I logged into Dell’s online chat and told the guy who answered me (named Nate) what was going on. I was getting blue screens in Windows XP, and lockups in Ubuntu and OpenSUSE. I gave him the lockup type (IRQL) but I didn’t have the hex codes available. So he had me run the Dell diagnostics, which it surprisingly passed. His response was, since I didn’t have the hex codes that the bluescreen gave me and I was running an unsupported operating system, he could not help me.

Wait a second… an unsupported operating system? Surely Dell has support for Ubuntu. They’ve been selling systems with it preinstalled for a while. My laptop was not one of them, but then again when I ordered my laptop I was assured that I wouldn’t have any issues with hardware if I did decide to dual-boot with Linux (which I am still a bit unhappy about – my ATI card has terrible drivers for Linux, and I have to use ndiswrapper to get my wireless card running). I would have thought that somebody would know a bit about Ubuntu systems there. I understand not supporting OpenSUSE, but Ubuntu is something that Dell should know about if they’re selling systems with it.

So, having wiped Windows when I installed OpenSUSE, I proceded to reinstall it. Sure enough, during the install process I got the same bluescreen as before. I kept the laptop on, copied to error code over to my desktop and got back on the chat line with Dell. This time I was answered by Jennifer. I told her my issue, that I had just talked to Nate about a half-hour ago, and gave her the error code and hex numbers. A few minutes passed, and her response was:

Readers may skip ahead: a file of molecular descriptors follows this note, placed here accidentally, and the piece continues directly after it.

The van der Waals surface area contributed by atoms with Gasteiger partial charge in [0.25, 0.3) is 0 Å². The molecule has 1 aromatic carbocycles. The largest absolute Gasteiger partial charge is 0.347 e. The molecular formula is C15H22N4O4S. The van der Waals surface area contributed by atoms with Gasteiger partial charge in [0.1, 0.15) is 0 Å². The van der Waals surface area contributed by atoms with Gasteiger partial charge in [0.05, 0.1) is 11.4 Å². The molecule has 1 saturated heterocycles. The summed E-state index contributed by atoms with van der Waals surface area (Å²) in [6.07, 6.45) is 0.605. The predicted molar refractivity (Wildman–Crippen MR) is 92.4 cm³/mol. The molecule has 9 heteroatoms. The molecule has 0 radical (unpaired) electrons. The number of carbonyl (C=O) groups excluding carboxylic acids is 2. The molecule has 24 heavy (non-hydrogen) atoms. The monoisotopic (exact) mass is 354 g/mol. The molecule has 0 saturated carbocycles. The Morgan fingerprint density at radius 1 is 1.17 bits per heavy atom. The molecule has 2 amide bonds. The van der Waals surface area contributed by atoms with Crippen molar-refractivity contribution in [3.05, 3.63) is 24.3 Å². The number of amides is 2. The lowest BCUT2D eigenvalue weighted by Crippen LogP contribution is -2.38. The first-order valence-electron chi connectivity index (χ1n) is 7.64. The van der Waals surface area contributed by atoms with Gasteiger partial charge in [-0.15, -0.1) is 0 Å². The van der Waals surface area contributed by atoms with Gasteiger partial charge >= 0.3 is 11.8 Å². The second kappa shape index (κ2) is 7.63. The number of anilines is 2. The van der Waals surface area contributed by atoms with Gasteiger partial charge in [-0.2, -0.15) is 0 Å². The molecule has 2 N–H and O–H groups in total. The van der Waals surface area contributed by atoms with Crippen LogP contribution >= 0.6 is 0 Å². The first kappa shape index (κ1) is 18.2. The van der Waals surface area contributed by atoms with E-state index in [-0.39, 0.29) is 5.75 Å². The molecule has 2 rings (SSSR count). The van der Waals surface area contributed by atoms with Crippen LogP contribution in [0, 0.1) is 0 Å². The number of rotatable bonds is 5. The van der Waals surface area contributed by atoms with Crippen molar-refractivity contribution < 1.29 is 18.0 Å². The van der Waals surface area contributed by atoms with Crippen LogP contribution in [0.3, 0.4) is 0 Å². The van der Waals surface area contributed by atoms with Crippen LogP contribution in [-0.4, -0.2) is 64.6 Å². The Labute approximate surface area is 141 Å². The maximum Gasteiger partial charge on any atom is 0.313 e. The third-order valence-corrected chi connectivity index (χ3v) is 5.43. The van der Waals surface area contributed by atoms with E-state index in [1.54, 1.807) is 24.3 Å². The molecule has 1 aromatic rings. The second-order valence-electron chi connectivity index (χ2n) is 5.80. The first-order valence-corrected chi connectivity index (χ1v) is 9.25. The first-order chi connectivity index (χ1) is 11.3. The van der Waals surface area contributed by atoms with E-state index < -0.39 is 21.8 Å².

“For us to offer support you would have to erase the partition and do a clean reinstall of Windows XP only.”

This was a clean reinstall of Windows XP. Ubuntu was doing nothing other than taking up space on my hard drive at that moment. I tried to explain it to her, but she wasn’t very helpful. She asked if I wanted to remove Ubuntu; I didn’t, but do I really have a choice? I’ve obviously got a hardware issue and the only way for me to fix it is to wipe out Ubuntu and start over with XP only, which I don’t want at all. So I told her I’ll remove it. So she proceded to tell me how to wipe out my partitions, without even allowing me a chance to back up my important data!